Creating a people and organisational mission for the business, not an HR agenda Ensuring the organisation has the right talent in the right place at the right time Transforming the institution to ensure it meets its full potential © Linda Holbeche 2012

12 A fresh mindset – challenging orthodoxy
Words do things ‘human capital’ ‘human stock’ More dynamic and ‘real’ Language and Action Authenticity and mutuality New OE Mindset Paradox and Ambiguity Leadership and management Tensions individual/ collegiate/ corporate motives? More dispersed, valuing different sources of evidence ©Francis, Holbeche and Reddington, 2012

13 The HR leadership agenda
Aligning HR efforts with institutional vision and mission Leading the strategic and operational agenda Leading the talent agenda Enhancing the student experience Supporting the academic agenda Building relevant future capabilities Helping institutions become more agile Building leadership capability Leading change and culture change Building resilient employee relations (Re-)engaging employees Developing a new employment relationship Building healthy, effective and ethical organisations Sparrow et al (2010) Strategic competence and business model change Boardroom engagement Performance drivers and Organisation design The engagement-performance link Changing the way talent is managed Evaluating and improving the ways in which people improve the capital of an organisation HR trajectories: coping with the changing technology and ways in which HR services can be resourced. © Linda Holbeche 2012

14 1. Aligning HR efforts with vision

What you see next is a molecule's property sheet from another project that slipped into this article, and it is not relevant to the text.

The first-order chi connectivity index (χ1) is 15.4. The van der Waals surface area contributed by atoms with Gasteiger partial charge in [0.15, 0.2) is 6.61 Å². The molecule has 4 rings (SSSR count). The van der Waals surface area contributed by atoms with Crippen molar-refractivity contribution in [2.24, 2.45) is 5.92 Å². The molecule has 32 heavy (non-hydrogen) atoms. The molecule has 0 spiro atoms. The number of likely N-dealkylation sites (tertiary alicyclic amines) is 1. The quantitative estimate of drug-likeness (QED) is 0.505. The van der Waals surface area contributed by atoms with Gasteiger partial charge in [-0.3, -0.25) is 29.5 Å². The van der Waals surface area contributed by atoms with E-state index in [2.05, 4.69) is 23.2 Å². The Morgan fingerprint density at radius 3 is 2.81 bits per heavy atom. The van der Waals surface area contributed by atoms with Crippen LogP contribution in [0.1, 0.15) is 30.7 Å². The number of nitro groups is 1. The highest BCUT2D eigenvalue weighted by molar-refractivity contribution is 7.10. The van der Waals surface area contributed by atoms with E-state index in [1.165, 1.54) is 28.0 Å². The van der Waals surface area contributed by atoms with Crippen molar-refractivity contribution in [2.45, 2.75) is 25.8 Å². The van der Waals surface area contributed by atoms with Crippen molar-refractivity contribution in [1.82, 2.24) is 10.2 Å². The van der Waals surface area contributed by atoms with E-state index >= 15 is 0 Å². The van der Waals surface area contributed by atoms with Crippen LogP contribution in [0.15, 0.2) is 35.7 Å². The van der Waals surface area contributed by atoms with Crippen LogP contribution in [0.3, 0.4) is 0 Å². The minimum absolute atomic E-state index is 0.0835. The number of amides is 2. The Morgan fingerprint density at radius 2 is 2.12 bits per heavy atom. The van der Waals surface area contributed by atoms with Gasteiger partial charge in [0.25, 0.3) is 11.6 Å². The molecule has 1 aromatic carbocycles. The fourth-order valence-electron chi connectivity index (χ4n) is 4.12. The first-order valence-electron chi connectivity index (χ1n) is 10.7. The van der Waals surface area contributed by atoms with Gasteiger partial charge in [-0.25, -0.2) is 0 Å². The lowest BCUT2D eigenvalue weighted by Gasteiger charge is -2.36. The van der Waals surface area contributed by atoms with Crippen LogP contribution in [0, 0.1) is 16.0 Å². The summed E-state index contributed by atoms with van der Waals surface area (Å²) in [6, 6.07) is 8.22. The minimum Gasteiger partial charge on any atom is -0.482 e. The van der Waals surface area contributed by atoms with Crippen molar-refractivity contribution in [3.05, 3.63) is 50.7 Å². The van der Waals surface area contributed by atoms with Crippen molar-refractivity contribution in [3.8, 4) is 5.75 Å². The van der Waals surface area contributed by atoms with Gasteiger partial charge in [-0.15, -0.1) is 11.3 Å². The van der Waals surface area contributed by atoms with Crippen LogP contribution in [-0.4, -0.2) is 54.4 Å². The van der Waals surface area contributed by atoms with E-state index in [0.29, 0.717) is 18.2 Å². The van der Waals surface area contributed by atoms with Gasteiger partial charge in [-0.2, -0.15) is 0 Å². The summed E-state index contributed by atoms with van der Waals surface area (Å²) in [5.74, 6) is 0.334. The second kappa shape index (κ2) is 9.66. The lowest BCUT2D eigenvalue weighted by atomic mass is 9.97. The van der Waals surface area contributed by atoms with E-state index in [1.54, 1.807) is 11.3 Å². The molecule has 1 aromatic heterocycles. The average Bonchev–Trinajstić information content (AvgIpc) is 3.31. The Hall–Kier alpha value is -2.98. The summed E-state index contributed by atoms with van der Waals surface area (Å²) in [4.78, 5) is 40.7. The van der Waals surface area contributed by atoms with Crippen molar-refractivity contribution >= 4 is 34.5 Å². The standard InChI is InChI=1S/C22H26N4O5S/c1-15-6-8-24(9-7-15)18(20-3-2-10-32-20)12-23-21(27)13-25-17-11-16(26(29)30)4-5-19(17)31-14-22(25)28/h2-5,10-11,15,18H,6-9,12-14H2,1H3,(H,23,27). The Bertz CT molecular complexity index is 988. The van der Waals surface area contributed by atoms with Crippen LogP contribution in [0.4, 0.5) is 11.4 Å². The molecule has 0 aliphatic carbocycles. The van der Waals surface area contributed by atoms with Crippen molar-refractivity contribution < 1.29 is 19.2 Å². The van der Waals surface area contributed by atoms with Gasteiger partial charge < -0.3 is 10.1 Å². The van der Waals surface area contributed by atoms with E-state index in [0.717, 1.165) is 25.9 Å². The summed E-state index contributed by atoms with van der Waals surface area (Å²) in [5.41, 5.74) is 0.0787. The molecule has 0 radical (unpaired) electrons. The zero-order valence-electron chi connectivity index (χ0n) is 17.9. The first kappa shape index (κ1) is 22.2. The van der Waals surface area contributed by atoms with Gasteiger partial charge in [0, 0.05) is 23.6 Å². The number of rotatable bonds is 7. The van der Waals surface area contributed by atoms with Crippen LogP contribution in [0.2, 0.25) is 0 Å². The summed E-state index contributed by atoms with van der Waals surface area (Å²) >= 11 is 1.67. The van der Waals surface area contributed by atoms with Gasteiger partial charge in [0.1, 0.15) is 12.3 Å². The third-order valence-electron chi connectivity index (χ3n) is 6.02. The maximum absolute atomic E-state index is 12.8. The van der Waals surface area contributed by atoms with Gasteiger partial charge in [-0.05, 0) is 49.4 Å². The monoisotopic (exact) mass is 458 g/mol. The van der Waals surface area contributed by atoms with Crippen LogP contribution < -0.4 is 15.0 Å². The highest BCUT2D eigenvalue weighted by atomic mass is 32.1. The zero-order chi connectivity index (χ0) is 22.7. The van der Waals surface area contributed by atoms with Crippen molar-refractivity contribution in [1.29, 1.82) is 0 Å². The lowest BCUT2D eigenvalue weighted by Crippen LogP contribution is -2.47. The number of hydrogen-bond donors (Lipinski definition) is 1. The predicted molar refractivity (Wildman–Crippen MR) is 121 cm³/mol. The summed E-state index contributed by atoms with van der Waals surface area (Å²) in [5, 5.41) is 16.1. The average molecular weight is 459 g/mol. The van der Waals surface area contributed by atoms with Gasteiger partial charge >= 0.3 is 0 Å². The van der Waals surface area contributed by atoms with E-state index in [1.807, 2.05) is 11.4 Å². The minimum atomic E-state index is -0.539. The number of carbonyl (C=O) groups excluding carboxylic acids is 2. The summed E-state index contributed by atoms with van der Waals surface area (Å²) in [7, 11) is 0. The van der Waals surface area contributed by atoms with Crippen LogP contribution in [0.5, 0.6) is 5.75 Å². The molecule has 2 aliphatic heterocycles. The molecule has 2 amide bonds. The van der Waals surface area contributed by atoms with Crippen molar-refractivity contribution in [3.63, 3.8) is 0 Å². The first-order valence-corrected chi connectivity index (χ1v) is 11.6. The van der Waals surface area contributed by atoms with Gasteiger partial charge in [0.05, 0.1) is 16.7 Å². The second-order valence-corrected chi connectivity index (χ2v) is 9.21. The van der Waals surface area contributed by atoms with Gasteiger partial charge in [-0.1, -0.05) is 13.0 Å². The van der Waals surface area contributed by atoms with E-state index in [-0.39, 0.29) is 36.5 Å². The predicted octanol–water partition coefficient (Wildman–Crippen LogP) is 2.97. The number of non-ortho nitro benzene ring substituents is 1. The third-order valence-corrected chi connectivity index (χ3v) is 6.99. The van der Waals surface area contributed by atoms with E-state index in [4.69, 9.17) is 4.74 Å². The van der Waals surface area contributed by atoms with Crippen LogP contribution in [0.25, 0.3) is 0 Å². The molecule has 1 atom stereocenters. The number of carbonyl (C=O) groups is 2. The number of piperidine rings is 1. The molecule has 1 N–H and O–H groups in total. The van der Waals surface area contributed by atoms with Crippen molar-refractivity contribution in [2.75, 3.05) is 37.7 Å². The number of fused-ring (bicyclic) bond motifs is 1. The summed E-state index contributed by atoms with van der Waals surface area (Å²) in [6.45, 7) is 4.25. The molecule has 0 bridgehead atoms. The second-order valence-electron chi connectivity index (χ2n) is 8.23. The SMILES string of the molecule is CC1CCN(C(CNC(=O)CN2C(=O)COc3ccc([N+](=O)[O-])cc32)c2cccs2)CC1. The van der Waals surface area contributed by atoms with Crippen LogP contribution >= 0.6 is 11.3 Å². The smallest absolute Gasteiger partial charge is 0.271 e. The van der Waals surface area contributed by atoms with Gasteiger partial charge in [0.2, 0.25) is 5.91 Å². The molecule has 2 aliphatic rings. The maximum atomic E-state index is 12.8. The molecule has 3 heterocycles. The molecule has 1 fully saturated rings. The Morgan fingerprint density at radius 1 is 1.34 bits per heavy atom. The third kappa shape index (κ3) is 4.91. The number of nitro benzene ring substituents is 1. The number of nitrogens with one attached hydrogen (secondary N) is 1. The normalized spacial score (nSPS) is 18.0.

Align with vision - devising the People Strategy collaboratively with key stakeholders as part of the business strategy e.g. Supporting the student experience agenda Supporting the internationalisation agenda Supporting the academic agenda etc. Work out the implications for structures, roles, managerial capacity, leadership behaviour, resourcing, information needs, systems etc Restructure for strategic impact Get the basics right Continually improve Make the big moves Key metrics © Linda Holbeche 2012

15 2. Helping institutions become more agile by:
Acting as change agent, working closely with change leaders, looking back and ahead, identifying learning, risks and potential opportunities Acting as trusted friend to be relied upon, helping managers handle the behavioural elements of change Understanding ‘levers’ for change – which to pull, where, when and how Partnering on organisation redesign - shaping thinking about realigning organisations to become more agile, customer-intensive, engaging etc. Cutting out layers and managing integrations (mergers and acquisitions) Improving staff communications Developing constructive employee relations © Linda Holbeche 2012

16 Critical people risk factors of change
What are you asking people to do differently? Who will be most affected and how? How will their part of the organisation change? What reactions can you expect? Who is most at risk? What can you learn from past experiences? Do staff have the right skills for the change? If not, do they have access to learning to develop those skills? What practical and other support will they need to make the changes required of them? © Linda Holbeche 2012

17 Stimulating culture change
Requires top level commitment and visibility Shared values as the basis of change Sense of coherence – clarity about goals and roles Widen the circle of involvement: Connect people to each other Create communities for action Promote fairness Bring consistency and strengthen what works – while everything around that can change Act as role model of the organisational values and new practices © Linda Holbeche 2012

18 3. Enhancing the student experience by:
Supporting student employability Designing the people strategy and HR activity around what impacts on the quality of student experience at the front-line Helping raise performance standards Attracting and retaining the ‘right’ staff Developing and delivering employer brand and equitable ‘employee value propositions’ Making it easier for people to do difficult jobs Advancing the equality and diversity agenda Supporting staff at ‘the front line’ Re-engaging employees © Linda Holbeche 2012